- Article by Sara Kirby
Preserved plants are created from ferns, moss and palms, which are preserved in an immersion formula and combined to produce greenwalls, hanging gardens, garden installations, and trees for interior spaces – real greenery that needs no sun or water, and lasts for years. Fleur Anderson, founder of Stem and Stamen, who create preserved plant installations, talks to ADR about the technology that allows flora to be retained for (almost) forever.
Can you tell us about preserved plants and how they are preserved?
Our plants are grown in the field, freshly cut, and then their stems are immersed in a non-toxic glycerin based formula that is drawn up through the plant’s system to stabilise it in its fresh-cut state.
Can you tell us more about the formula and how it works?
The secret to the art of plant preservation is an immersion glycerin based formula (glycerin is commonly used in the food industry as a preservative and additive) and pigments that are drawn up through the plants’ systems to provide the diversity of colours. The preservative stabilises the plant from within rather than an external application. As long as the stabilised plant is kept indoors in an air-conditioned environment, with no exposure to UV, water, or high heat emitting light sources, then the plants will remain in their fresh-cut state for years.
How long has this technology been around and how was it developed?
This particular formula and methodology was developed in the late 1970s/early 80s by a Frenchman and a Colombian. The formula was developed with an understanding of chemistry and how plant systems work. The formula undergoes slight changes according to the species type that is being preserved.
Can trees also be preserved?
Yes, there are some fabulous trees being preserved, though unfortunately we are unable to share the majority of them with our Australian customers as they are not on the permitted species list to enter the country. We are able to bring some palm trees in, which are spectacular. The way these trees are preserved is an art unto itself. Essentially, the trunk is crafted by hand with pieces of the tree, and the palm fronds are preserved separately. On my last visit to Europe there were 6-metre tall cypress trees being preserved for Christmas installations.
Are there any kinds of plants that aren’t able to be preserved?
Many plants are unable to be preserved due to the way they absorb fluids and nutrients. The formula needs to be absorbed within a small window after they are cut and many plants just aren’t that thirsty (particularly Australian flora). I tried preserving succulents, and initially the plant took to the formula, and it appeared to be successful, however after about a week the plant was a mess. We receive countless requests to preserve certain species for projects to create a particular story, however few customers have the time and resources to undergo the trials that may or may not succeed. The species we can bring into Australia are diverse enough to create different aesthetics and they can be crafted to mimic other species as their leaves do not brown when cut.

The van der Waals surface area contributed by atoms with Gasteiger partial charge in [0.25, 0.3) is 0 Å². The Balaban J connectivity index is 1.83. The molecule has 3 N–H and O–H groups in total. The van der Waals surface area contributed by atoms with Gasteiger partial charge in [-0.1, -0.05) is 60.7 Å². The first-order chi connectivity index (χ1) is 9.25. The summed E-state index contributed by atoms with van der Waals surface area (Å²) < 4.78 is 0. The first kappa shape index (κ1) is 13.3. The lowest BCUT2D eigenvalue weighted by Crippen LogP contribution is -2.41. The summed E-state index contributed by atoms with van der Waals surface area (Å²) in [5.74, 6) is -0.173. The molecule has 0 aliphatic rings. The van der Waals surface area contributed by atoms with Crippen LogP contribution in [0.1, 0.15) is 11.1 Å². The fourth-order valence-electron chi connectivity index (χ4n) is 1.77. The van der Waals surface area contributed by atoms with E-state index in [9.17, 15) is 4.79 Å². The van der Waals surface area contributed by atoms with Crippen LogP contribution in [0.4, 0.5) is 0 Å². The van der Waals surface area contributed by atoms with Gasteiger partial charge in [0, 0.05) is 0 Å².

What is the environmental impact of preserved plants?
My background is environmental science, and sustainability is at the forefront of every business decision I make, so the impact of our designs upon human and environmental health is of utmost importance. VOC lab findings indicate that the formula does not trigger any VOC suite, as the contents are glycerin based, with food-grade pigments and agriclor (an agricultural phytosanitary agent that is commonly used throughout Europe to reduce insect attraction to the plants).
The stems of the plants are cut for preservation, though the plant continues to grow in pasture. The reindeer moss is extremely slow growing and requires great patience and virtue so as to ensure the fields are not over picked. Before I started to import the moss, I met with the companies that pick the moss, went out to the fields, and spoke in length to members of the board to get an understanding of their ethical conduct and the sustainability of the product.
The supplier I partnered with has been in the moss picking business since he was a child and the tradition of picking moss was passed down through generations through his family. Interestingly, the moss is traditionally used for insulation properties within homes, and put in window sills to absorb the humidity created between warm interiors and icy exteriors so as to avoid windows from fogging up in the cold. It’s only recently that the moss has been crafted into panels for interior design.
How did you get into this industry?
I got into this industry following 10 years working in environmental science, while creating public art sculptures and paintings on the side. Towards the end, in meetings I found myself doodling more and more, and I knew it was time to find a commercial product in the visual arts that was more fast-paced than painting and that also had environmental elements and was sustainable.
The check-list was long and specific, and I investigated many opportunities that varied from low ammonium-based fertilisers through to technologies that reduced evaporation of water from mine site dams. The only product that ticked every box was preserved plants. So as soon as I found out about it, I jumped on a plane and trained with the founding company, specifically Pedro, the Spanish decorator. Pedro is fabulous, he only speaks Spanish and refuses to come to Australia because he isn’t allowed to smoke on the 17-hour flight. I’m still trying to encourage him to quit smoking! He wears a cravat. I haven’t stopped designing with preserved flora ever since, and haven’t made a sales call in two years.
Images courtesy Stem & Stamen.
Read more about using greenery indoors here.